Big Voices For a Small Mass
Alice Tully Hall, LIncoln Center Complex
Franz Liszt: Concert Paraphrase of Verdi’s “Rigoletto”, S. 434 (*)
Gioacchino Rossini: Petite Messe Solennelle
Tami Petty (Soprano), Jennifer Larmore (Mezzo-soprano), Vinson Cole (Tenor), Oren Gradus (Bass)
Anna Shelest, Kana Mimaki (*) (Pianos), Mark Kruczek (Harmonium), Voices of Ascension, Dennis Keene (Artistic Director and Conductor)
T. Petty (© The Sorel Association)
The right venue for Gioacchino Rossini’s lovely Mass, his last serious work, is in a church, with a full orchestra, as he had orchestrated the work before his death. Dennis Keene, the distinguished Artistic Director and Conductor of the 20-year-old Voices of Ascension, announced here, though that he would present the “original” version of Rossini’s work.
That wasn’t quite true. The original accompaniment of two pianos and a harmonium were used, yes. But where Rossini had specified a chorus of 12 – which included the four soloists, who would sing with the choir – we had the full Ascension Singers, about 40 singers. The quartet sat aside from the chorus and merely did their parts without working with the chorus at all
In a way, Mr. Keene’s chorus size was a practical one. Rossini’s premiere was in a much smaller Parisian salon, with voices and instruments probably muffled by the thick brocades, pictures, comfy antimacassars and Ottomans. (The Church banned performances, since it contained–oh horrors!!–women singers). It would have formed an organic musical unit. (And with Rossini himself turning the pages of the pianos, the collegial atmosphere would certainly have been enhanced.) So the fuller chorus here gave the voices a spacious room to sing their stuff.
But that didn’t allow for the pianos and harmonium, which sounded like this was a rehearsal for the orchestral version. The last time I heard this live was in the Macau Cathedral, with a full Portuguese orchestra and chorus, and it truly had a religious atmosphere.
Conductor Keene also added an intermission to divide the Mass, and this, I’m afraid, did little justice to Rossini’s very sincere attempt at a religious work. Between “the Holy Spirit in the Glory of God” and “Belief in One God, Makers of Heaven and Earth” should not admit instant coffee and shmoozing about the recession.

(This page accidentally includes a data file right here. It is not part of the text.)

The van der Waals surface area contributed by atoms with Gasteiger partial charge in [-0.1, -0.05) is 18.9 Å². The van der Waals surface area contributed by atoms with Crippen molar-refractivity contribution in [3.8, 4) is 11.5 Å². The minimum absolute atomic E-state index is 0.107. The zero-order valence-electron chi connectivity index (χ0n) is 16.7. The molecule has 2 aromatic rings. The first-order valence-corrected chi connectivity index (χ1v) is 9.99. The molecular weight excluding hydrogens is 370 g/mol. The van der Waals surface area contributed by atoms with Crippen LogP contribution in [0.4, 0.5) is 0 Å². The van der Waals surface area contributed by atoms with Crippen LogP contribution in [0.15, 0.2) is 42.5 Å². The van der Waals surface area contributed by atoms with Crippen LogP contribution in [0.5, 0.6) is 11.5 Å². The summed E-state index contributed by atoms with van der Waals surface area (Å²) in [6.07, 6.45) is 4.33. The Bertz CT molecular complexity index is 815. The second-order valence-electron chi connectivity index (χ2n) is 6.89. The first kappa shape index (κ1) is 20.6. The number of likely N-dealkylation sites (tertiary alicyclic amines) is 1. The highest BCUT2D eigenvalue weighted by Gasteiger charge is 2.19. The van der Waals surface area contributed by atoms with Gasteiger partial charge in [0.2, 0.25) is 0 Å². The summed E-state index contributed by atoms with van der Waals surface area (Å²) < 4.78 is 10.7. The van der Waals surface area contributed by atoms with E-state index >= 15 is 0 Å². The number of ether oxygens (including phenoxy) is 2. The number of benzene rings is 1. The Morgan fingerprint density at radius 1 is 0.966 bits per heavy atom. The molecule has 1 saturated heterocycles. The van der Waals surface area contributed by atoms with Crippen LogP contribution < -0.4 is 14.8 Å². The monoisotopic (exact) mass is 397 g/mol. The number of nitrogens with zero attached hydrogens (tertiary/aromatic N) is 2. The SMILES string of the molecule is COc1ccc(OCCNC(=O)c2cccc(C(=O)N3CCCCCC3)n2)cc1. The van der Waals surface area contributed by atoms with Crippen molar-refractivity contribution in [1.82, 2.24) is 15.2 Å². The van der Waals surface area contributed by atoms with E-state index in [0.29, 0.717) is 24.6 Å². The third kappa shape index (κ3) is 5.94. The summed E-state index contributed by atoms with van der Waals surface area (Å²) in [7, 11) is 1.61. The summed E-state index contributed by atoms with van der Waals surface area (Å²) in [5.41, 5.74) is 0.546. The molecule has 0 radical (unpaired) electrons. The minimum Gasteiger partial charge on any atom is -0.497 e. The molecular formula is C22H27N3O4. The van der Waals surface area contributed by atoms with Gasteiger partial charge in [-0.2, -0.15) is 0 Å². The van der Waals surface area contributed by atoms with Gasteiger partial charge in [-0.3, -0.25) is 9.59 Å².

But these are tiny caveats, since the Voices of Ascension are a delightful choir. While their repertory is large, their reputation started with music of the Renaissance, and they still have that clarity of individual lines, with Latin that is easily understood. From the beginning, with the sopranos and tenors lined together, and altos with basses, the Rossinian comfortable composing showed itself. For the jocular, virtually opéra bouffe fugue in the “Cum sancto spiritu”, Mr. Keene led the choir with a sense of more fun than ecclesiastical reverence.
The four soloists, most veterans of the Metropolitan Opera and other operatic stages, were suitable for these operatic arias (Rossini’s “religion” was opera, so no reason why not!), but their personalities were as diverse as any theatrical characters.
Bass Oren Gradus had a ringing stentorian voice, though sometimes wobbling through his vibrato. Tenor Vinson Cole was intriguing. A fine tenor in his middle ranges, his voice became almost flutey when soaring upward. It was not unpleasant, but the voice seemed to come from another body. The famed Jennifer Larmore had no solos, but her duet in “Qui tollis peccata mundi” was soft, delicate, sensitive.
For sheer beauty of voice itself, I was absolutely stunned by Tami Petty. Was it Rossini style? I wouldn’t bother to answer that question. Such a beauty and purity of tone is so rare that I could only listen in ethereal pleasure.
Finally we have the instrumentalists. Regrets that I could hear little of the harmonium, but each the pianists had solos. Kana Mimaki played a delicious Liszt Verdi transcription (written about the same time as the Mass, in 1860), and Anna Shelest showed a different side of Rossini in her solo “Religious Prelude” before the finale.
This, in fact, was the most “religious” music of the jaunty Mass, with a near Bach-like counterpoint and smooth texture.
Yet one still thinks of Rossini as the master musical comic. He may even have put a little joke into the title. For his “petite” Mass is longer than most regular masses. Here, though, the instrumental forces were petites, though the vocal music was string and sometimes glorious.